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A software library originally written for MATLAB, comprising of MATLAB and C source files, is being ported to Octave. The C code uses the MATLAB MEX file interface. The library works without error on MATLAB, but not on Octave. The C source is closed and I don't have access to it, but someone kindly compiled it for me.

The following Octave code

Y=ones(size(X)) + X;

fails with the error

Subscript indices must be either positive integers or logicals.

X is a matrix returned by the MEX module.

I've already verified that ones and size are referring to the builtin functions and not overwritten by some local variables.

How can I fix this?

EDIT Breaking down into steps:


gives the above error on the last line, the addition. The whos command outputs this:

octave:13> whos O X
Variables in the current scope:

   Attr Name        Size                     Bytes  Class
   ==== ====        ====                     =====  =====
        O         512x512                  2097152  double
        X         512x512                  2097152  double

Total is 524288 elements using 4194304 bytes
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First figure out the part that is causing the error. Does s = size(X) work? If so, what is s? Does ones(s) work? –  Warren Weckesser Mar 31 '14 at 18:33
Can you tell us more details about X? What does whos X returns? –  carandraug Mar 31 '14 at 21:18
@carandraug I added some details. –  marczellm Apr 1 '14 at 14:55
@WarrenWeckesser I added some details. size(X) returns [512 512]. –  marczellm Apr 1 '14 at 14:56

1 Answer 1

up vote 0 down vote accepted

The error you report has no reason to be. I can't figure out what it may be doing. If I generate the X matrix you report, it all works fine:

X = rand (512, 512);
S = size (X);
O = ones (S);

I don't know how you confirmed that you were using the builtin functions, so can you check that this works:

X = rand (512, 512);
S = builtin ("size", X);
O = builtin ("ones", S);

Or could it be that the mex file someone compile for you somehow overloads the plus operator for double? Since you don't have the source for it, I'd suggest you do the following. After calling the mex function, save X, exit, and load it in a new Octave session. Check that the error disappeared, and if not, share the file with us so that we can at least try to reproduce it.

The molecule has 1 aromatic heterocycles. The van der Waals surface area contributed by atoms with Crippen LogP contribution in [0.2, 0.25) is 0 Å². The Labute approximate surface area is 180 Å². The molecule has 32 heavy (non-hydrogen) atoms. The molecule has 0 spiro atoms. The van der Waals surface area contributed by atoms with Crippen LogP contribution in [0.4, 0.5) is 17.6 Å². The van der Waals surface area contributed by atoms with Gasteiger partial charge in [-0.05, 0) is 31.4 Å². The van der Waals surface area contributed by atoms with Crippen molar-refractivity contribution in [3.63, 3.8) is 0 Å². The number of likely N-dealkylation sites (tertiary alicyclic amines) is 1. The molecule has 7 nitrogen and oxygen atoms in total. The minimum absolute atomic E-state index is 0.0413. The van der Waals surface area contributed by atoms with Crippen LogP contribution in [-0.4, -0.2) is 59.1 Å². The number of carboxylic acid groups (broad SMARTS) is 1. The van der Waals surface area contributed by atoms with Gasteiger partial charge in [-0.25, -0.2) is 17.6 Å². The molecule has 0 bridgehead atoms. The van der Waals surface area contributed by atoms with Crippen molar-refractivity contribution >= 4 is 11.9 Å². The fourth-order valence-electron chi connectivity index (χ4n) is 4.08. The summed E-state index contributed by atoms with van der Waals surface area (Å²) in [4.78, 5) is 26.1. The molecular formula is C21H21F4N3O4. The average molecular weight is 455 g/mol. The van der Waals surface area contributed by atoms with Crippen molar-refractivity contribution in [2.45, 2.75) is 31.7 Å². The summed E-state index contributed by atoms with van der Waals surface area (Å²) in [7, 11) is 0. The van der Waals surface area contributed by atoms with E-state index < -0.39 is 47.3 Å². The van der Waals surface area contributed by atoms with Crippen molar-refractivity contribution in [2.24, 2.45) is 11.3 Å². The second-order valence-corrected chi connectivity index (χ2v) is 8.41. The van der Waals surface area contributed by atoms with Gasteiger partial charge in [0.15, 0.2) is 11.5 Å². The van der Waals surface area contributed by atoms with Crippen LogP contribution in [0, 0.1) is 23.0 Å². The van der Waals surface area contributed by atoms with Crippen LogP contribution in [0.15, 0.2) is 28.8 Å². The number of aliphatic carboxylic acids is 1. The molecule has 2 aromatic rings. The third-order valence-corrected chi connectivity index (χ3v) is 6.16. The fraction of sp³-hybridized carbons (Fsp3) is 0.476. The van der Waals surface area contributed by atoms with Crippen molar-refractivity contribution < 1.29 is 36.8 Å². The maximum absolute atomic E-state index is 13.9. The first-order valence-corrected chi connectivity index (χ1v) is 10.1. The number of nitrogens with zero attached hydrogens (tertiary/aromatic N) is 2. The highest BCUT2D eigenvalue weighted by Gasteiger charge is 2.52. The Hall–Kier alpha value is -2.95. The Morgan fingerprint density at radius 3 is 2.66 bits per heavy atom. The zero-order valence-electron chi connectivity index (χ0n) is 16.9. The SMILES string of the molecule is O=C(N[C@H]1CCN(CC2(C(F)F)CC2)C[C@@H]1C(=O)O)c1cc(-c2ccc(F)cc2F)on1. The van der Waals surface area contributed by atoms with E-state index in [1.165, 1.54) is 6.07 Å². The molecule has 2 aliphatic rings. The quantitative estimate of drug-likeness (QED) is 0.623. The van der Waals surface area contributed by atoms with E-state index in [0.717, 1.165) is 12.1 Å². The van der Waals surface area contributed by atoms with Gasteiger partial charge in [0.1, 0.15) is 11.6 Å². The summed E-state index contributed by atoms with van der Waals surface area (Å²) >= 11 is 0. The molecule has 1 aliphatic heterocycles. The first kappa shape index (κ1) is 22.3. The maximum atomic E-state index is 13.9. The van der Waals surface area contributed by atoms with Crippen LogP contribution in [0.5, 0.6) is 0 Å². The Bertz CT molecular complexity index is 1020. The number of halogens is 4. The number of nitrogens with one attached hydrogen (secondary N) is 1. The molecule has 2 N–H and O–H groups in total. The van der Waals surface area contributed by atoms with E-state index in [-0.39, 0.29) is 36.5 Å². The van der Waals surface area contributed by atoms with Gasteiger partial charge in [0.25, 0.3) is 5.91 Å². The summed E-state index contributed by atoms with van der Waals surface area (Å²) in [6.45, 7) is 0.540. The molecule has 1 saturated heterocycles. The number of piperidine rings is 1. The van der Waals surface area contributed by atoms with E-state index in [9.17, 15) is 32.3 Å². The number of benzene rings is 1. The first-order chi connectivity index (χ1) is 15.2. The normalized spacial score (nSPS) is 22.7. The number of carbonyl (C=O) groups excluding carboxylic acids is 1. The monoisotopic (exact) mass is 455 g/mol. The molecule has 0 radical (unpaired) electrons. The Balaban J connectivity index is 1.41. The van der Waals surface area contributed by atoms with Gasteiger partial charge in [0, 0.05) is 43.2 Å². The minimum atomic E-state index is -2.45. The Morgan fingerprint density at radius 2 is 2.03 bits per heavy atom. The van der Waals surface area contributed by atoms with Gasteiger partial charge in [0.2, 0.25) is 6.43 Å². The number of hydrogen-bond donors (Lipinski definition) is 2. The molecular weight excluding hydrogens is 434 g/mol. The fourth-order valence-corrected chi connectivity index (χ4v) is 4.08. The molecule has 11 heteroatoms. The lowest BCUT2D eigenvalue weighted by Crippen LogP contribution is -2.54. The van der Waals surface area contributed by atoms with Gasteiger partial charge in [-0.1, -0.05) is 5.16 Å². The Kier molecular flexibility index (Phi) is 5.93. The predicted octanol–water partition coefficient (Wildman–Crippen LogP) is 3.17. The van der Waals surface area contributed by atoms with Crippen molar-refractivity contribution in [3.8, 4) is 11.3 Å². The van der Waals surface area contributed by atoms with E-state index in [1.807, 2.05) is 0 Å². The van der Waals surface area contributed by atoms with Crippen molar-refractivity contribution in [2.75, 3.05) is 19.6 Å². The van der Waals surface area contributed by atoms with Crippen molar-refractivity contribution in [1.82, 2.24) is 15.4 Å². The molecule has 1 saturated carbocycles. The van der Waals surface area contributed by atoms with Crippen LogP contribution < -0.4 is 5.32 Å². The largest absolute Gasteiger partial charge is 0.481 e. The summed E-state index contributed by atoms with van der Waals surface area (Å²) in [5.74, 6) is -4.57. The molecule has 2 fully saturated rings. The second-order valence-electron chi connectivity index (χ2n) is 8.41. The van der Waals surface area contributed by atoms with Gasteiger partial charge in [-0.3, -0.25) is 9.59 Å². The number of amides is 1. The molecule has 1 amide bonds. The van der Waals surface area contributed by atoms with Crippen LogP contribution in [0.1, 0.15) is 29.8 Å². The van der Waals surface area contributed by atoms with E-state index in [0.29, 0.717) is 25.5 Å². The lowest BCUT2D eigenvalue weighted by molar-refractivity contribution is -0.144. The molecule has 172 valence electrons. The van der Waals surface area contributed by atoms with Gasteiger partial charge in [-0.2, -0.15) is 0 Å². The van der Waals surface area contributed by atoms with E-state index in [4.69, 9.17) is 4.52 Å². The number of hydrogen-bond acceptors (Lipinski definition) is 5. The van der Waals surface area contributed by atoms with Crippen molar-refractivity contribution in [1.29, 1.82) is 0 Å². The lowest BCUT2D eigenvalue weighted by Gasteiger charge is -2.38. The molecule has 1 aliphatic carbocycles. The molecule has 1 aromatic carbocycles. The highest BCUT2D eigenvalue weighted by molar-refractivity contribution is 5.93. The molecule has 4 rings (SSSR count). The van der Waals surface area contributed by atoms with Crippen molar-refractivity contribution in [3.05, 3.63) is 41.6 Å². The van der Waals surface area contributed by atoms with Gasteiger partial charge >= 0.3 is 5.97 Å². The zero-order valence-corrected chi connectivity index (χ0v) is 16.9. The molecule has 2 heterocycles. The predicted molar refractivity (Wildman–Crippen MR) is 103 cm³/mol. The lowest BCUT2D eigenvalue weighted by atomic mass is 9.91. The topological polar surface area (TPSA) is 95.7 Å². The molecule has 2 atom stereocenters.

X = your_closed_source_mex (...);
save -binary data.dat X

Then start a new Octave session:

load -binary data.dat
whos X # confirm that X is loaded
X = rand (512, 512);
S = size (X);
O = ones (S);
share|improve this answer
It may be worth mentioning that not only the addition throws the mysterious error but also 1*X; for example. Your second code block works without errors, but generates the same error with my X. After saving X to file and loading it back, even without restarting Octave, I get no more mysterious errors and everything is fine. –  marczellm Apr 2 '14 at 6:45
@marczellm I can only guess that the mex given to you must be doing something really really weird. Without the source to find out what it is, there is not much point in guessing. My last idea is to check what typeinfo (X) and class (X) return. Then compare the output of these after saving and loading it. –  carandraug Apr 2 '14 at 8:55
typeinfo(X)=='matrix' and class(X)=='double' both before and after saving and loading. No idea. Thanks for all the help, with this temporary file idea I can finally work. –  marczellm Apr 2 '14 at 9:11
@marczellm those look really standard, nothing out of the ordinary. I don't think this is a bug in Octave. I'd ask to see the C code or ask help to those who wrote it. If this is behaving weird, the mex file might be returning something but still be wrong. For your own interest, make the sure that X really is the same when calling the mex function in Matlab and Octave. And if the answer solved your problem, please mark it as correct. –  carandraug Apr 2 '14 at 11:01

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